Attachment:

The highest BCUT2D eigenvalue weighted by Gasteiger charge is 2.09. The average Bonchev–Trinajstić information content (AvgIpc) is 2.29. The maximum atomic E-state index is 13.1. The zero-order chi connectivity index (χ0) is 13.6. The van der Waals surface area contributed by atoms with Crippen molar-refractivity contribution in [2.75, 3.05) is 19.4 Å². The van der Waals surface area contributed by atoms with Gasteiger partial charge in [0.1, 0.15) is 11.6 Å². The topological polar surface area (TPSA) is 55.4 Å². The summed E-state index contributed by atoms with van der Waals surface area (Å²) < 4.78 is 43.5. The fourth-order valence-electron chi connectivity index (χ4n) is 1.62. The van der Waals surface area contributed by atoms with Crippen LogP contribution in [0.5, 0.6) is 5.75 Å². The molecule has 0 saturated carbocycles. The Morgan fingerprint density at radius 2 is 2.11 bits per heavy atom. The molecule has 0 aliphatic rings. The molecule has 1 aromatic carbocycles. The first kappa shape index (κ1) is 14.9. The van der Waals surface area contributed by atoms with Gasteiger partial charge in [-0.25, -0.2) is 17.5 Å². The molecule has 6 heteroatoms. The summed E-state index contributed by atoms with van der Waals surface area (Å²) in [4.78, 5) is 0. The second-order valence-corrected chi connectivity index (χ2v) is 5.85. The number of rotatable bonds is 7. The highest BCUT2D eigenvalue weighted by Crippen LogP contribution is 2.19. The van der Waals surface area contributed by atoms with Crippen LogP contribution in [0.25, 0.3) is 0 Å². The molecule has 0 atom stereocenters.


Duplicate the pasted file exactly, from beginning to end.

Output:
The highest BCUT2D eigenvalue weighted by Gasteiger charge is 2.09. The average Bonchev–Trinajstić information content (AvgIpc) is 2.29. The maximum atomic E-state index is 13.1. The zero-order chi connectivity index (χ0) is 13.6. The van der Waals surface area contributed by atoms with Crippen molar-refractivity contribution in [2.75, 3.05) is 19.4 Å². The van der Waals surface area contributed by atoms with Gasteiger partial charge in [0.1, 0.15) is 11.6 Å². The topological polar surface area (TPSA) is 55.4 Å². The summed E-state index contributed by atoms with van der Waals surface area (Å²) < 4.78 is 43.5. The fourth-order valence-electron chi connectivity index (χ4n) is 1.62. The van der Waals surface area contributed by atoms with Crippen LogP contribution in [0.5, 0.6) is 5.75 Å². The molecule has 0 saturated carbocycles. The Morgan fingerprint density at radius 2 is 2.11 bits per heavy atom. The molecule has 0 aliphatic rings. The molecule has 1 aromatic carbocycles. The first kappa shape index (κ1) is 14.9. The van der Waals surface area contributed by atoms with Gasteiger partial charge in [-0.25, -0.2) is 17.5 Å². The molecule has 6 heteroatoms. The summed E-state index contributed by atoms with van der Waals surface area (Å²) in [4.78, 5) is 0. The second-order valence-corrected chi connectivity index (χ2v) is 5.85. The number of rotatable bonds is 7. The highest BCUT2D eigenvalue weighted by Crippen LogP contribution is 2.19. The van der Waals surface area contributed by atoms with Crippen LogP contribution in [0.25, 0.3) is 0 Å². The molecule has 0 atom stereocenters.